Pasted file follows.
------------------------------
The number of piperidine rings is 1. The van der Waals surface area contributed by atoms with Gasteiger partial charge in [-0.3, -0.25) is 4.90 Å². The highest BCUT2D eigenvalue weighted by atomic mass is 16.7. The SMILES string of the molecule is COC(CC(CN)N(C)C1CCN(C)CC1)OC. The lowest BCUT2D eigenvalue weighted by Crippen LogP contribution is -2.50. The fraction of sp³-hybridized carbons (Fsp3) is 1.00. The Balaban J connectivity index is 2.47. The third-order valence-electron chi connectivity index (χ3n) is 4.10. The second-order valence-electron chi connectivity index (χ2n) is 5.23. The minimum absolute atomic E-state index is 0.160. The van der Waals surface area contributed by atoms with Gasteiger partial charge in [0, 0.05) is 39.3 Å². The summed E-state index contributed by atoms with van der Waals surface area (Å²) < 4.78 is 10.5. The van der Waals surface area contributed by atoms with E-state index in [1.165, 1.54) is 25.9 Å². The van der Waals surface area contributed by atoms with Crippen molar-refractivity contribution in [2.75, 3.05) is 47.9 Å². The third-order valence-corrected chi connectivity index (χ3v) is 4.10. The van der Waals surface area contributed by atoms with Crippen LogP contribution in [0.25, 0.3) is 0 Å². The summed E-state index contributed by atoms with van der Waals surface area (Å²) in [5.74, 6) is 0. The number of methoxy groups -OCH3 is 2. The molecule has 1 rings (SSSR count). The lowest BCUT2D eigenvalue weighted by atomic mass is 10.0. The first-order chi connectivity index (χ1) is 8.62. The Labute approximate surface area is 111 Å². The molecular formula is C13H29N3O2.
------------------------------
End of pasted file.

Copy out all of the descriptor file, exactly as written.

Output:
The number of piperidine rings is 1. The van der Waals surface area contributed by atoms with Gasteiger partial charge in [-0.3, -0.25) is 4.90 Å². The highest BCUT2D eigenvalue weighted by atomic mass is 16.7. The SMILES string of the molecule is COC(CC(CN)N(C)C1CCN(C)CC1)OC. The lowest BCUT2D eigenvalue weighted by Crippen LogP contribution is -2.50. The fraction of sp³-hybridized carbons (Fsp3) is 1.00. The Balaban J connectivity index is 2.47. The third-order valence-electron chi connectivity index (χ3n) is 4.10. The second-order valence-electron chi connectivity index (χ2n) is 5.23. The minimum absolute atomic E-state index is 0.160. The van der Waals surface area contributed by atoms with Gasteiger partial charge in [0, 0.05) is 39.3 Å². The summed E-state index contributed by atoms with van der Waals surface area (Å²) < 4.78 is 10.5. The van der Waals surface area contributed by atoms with E-state index in [1.165, 1.54) is 25.9 Å². The van der Waals surface area contributed by atoms with Crippen molar-refractivity contribution in [2.75, 3.05) is 47.9 Å². The third-order valence-corrected chi connectivity index (χ3v) is 4.10. The van der Waals surface area contributed by atoms with Crippen LogP contribution in [0.25, 0.3) is 0 Å². The summed E-state index contributed by atoms with van der Waals surface area (Å²) in [5.74, 6) is 0. The number of methoxy groups -OCH3 is 2. The molecule has 1 rings (SSSR count). The lowest BCUT2D eigenvalue weighted by atomic mass is 10.0. The first-order chi connectivity index (χ1) is 8.62. The Labute approximate surface area is 111 Å². The molecular formula is C13H29N3O2.